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Pound down but firms hopeful after Brexit deal

The pound has failed to rally despite progress in the UK’s effort to begin post-Brexit trade talks.

Sterling fell half a cent against the dollar as the breakthrough was confirmed in Brussels, from above $1.35 to $1.3465 but later settled at $1.35.

It was also largely flat against the euro at €1.1460.

European Commission President Jean-Claude Juncker declared “sufficient progress” had been made in the first phase of Brexit talks to allow negotiations on future trade to begin later this month.

:: BREXIT LIVE: EU: Sufficient progress made



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It was the development that had been expected earlier in the week – only to be foiled because of wrangles over the Irish border – and it was broadly welcomed by the UK’s business community as a positive step.

Sterling’s reaction helped boost the value of dollar-earning firms when the FTSE 100 opened for business – the index rising only fractionally in early deals.

Market watchers suggested the currency movements reflected many investors “going long” on sterling and taking some money off the table.

Craig Erlam, senior market analyst at OANDA, said: “The response in the pound to the announcement may come as a surprise given just how significant today’s agreement is but it’s worth noting that this has been in the making over the last couple of weeks and it was in both sides’ interest to get this done today.

“Had the two sides failed to come to an agreement then the downside in the pound may well have been far greater.


DUP Leader Arlene Foster talking in interview.

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“We’ve seen a rally in the pound over the last couple of weeks on the expectation of a deal being agreed so what we may be seeing is simply a case of buying the rumour and selling the fact.”

Sterling has been the big casualty, in value terms, since the UK voted for divorce from the EU in June last year.

It had been trading at $1.50 ahead of the shock result – falling below $1.20 in the months that followed.

Its weakness has been the core reason for the surge in inflation during 2017 as the cost of imported goods has risen and been passed on to businesses and consumers alike.

Wage increases failing to keep pace has damaged household spending power and prompted concerns about consumer debt.

For many businesses the cost pressures have been secondary to uncertainty over the UK’s future trading relationship with the EU.

The head of lobby group UK Finance told Sky News on Thursday how firms were nearing “the point of no return” in terms of firing the starting gun on their contingency plans – to avoid the possibility of a so-called cliff-edge Brexit.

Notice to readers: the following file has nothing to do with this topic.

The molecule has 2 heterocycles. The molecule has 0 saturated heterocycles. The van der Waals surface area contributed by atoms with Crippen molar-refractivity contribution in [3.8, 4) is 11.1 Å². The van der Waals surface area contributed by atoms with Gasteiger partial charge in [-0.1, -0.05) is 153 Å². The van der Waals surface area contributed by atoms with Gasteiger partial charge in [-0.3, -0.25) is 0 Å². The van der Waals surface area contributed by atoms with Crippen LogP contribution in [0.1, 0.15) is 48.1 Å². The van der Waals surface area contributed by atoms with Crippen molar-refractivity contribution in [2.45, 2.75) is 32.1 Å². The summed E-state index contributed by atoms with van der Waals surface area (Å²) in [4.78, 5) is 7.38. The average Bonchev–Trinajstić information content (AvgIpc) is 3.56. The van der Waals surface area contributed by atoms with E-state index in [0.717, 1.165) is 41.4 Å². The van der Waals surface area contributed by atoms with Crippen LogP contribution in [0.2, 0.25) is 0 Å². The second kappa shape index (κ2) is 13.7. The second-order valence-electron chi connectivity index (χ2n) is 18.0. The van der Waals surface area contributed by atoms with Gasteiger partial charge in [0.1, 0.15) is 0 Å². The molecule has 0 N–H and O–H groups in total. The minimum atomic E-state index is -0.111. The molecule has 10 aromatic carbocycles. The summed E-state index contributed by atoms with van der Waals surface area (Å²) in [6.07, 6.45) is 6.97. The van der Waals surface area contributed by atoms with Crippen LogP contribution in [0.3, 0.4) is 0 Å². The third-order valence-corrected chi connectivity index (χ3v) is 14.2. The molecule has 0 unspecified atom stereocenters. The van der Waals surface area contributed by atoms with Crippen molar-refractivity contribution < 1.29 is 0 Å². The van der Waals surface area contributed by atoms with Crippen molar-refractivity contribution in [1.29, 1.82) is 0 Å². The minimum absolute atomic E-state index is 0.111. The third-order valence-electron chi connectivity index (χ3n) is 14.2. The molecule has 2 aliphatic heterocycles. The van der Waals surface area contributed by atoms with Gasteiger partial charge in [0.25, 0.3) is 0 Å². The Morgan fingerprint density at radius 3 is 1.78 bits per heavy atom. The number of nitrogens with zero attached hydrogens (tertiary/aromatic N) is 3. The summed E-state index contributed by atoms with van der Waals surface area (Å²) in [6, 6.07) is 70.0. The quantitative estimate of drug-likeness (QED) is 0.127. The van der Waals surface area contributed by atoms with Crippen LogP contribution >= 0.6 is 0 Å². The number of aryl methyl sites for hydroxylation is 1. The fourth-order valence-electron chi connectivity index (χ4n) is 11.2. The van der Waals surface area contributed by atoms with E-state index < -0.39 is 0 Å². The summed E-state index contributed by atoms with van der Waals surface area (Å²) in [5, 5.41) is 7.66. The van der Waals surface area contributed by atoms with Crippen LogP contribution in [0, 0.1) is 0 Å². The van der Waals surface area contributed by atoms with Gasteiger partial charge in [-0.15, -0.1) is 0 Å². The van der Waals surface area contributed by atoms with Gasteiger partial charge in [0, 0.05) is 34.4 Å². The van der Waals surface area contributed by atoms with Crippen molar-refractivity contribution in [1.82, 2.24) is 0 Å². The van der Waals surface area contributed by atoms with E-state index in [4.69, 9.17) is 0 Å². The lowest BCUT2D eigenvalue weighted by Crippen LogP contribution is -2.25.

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The progress was warmly welcomed though the CBI cautioned : “Discussions will continue to be tough, but today’s progress shows that careless talk of walking away can be replaced by confidence that the UK can get a good deal.

“Steely determination in the national interest must always come first.”

Stephen Martin, Director General of the Institute of Directors, said: “Businesses will be breathing a huge sigh of relief that the UK and European Commission have reached agreement on phase 1 issues, putting us in a good position going into the Council meeting next week.

“It doesn’t mean the hard work has all been done, far from it, but it does mean we are now very close to discussing transitional arrangements and our future trading relationship with the EU.

“The most pressing concern for UK companies has been their EU staff, who have urgently needed certainty about their future in this country.

“We have grounds to hope now that our members will be able to send their employees off for the Christmas break feeling more comfortable about their status here.”

His counterpart at the British Chambers of Commerce, Dr Adam Marshall, said: “Business will particularly cheer the mutual commitment to a transition period to support business confidence and trade, and will want the details confirmed swiftly in the new year when negotiators move on to the big questions around our future trade relationship with the EU.”

He added: “Businesses want answers on what leaving the EU will mean for regulation, customs, hiring, standards, tariffs and taxes.

“The job of the UK government and the European Commission now is to provide those answers and do everything in their power to ensure vibrant cross-border trade between the UK and EU countries can continue.”

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